An Ultimate Guide to Living in San Francisco – The Ins and Outs of the California Gem

If you wondered what living in San Francisco is like, you have come to the right place. One of Bay Area’s most famous cities has the largest LGBTQ community in the nation, offers incomparable restaurants, is home to many tech startups, and has the most iconic landmarks in the US, such as the Painted Ladies and the Golden Gate Bridge. And we will tell you all about that and much more. Whether you just moved or are planning on moving to San Francisco, follow our ultimate guide, and find out what is it like to live in SF.

SF iconic neighborhood
Ready to find out everything about SF?

Is San Francisco a Good Place to Live?

Yes, it is, but unfortunately, it’s not without fault. Since you’re moving to California‘s most desirable city, you should know that life in San Francisco is expensive, and the area might seem too small to you. If you’re moving from a small town to a big city, SF will be overwhelming. Yet, if you’re coming from a larger metropolis such as Los Angeles, NYC, or Chicago, SF will feel smaller. These two factors will probably play a huge part in your decision. To help you make the right one and see if life in SF is for you or not, we will start with an overview of the pros and cons.

The Pros and Cons of Living in San Francisco

Saying bye to friends is not easy, but you’ll be indeed starting something new and exciting. SF can offer a lot of good things, and that is why we will first begin with the list of advantages:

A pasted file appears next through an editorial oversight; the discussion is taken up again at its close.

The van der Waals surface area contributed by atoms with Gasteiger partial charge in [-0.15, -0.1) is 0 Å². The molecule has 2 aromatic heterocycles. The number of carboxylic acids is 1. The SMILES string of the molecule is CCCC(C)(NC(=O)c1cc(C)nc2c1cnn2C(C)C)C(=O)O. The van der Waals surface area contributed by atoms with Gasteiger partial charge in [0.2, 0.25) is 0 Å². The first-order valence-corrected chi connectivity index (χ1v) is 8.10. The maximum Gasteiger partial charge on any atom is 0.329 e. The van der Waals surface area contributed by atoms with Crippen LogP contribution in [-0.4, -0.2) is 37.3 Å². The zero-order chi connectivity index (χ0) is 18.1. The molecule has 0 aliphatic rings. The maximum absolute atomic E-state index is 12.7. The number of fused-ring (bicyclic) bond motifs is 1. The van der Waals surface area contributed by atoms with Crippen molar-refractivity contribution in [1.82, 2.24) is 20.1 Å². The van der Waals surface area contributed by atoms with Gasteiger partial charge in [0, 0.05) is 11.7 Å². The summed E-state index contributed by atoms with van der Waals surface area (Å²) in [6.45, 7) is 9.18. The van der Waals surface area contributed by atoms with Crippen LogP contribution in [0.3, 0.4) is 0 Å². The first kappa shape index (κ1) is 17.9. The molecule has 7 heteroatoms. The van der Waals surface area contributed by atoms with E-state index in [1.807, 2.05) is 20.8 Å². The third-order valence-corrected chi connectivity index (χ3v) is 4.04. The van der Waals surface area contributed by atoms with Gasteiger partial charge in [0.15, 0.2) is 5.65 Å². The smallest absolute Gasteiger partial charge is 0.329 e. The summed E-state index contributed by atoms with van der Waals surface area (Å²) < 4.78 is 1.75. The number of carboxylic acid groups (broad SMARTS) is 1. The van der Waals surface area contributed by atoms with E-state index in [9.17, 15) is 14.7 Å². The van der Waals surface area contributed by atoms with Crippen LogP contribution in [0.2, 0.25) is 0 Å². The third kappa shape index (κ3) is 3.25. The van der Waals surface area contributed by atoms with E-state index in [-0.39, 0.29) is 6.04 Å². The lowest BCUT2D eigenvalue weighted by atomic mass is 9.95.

• The job market is vast: If you work in tech, the question of how to get a job before you move won’t bother you. Almost every major company has its headquarters here, like Facebook, Twitter, Google, and Apple. You’ll also find a large number of brand-new startups.
  • SF is pet-friendly: If you’re moving with pets, know that your animal friends are more than welcome, especially dogs. In 2016, SF was even ranked as the most dog-friendly city in the US. Dog-friendly amenities are abundant, and your four-legged friend will be able to walk without its leash in many parks.
  • Cultural diversity and open-mindedness: SF has an ethnically diverse population, and thus its residents are very open-minded and welcoming. You’ll be moving away from friends, but you won’t have a problem making new friendships as soon as you settle. If you’re a member of the LGBTQ community, you should definitely make SF your home. In that case, Castro is your neighborhood, the most well-known one not only in the US but in the whole world.
  • Outdoor activities: You definitely won’t be bored whenever you have some spare time on your hands. There are a lot of options when it comes to outdoor activities in and around SF. Biking or hiking in the Marin Headlands, flying kites at Crissy Field, and picnicking in Dolores Park, to name a few.

However, no place is perfect, and that is the case with SF too. Here’s a list of disadvantages you should have in mind if you’re about to live in San Francisco: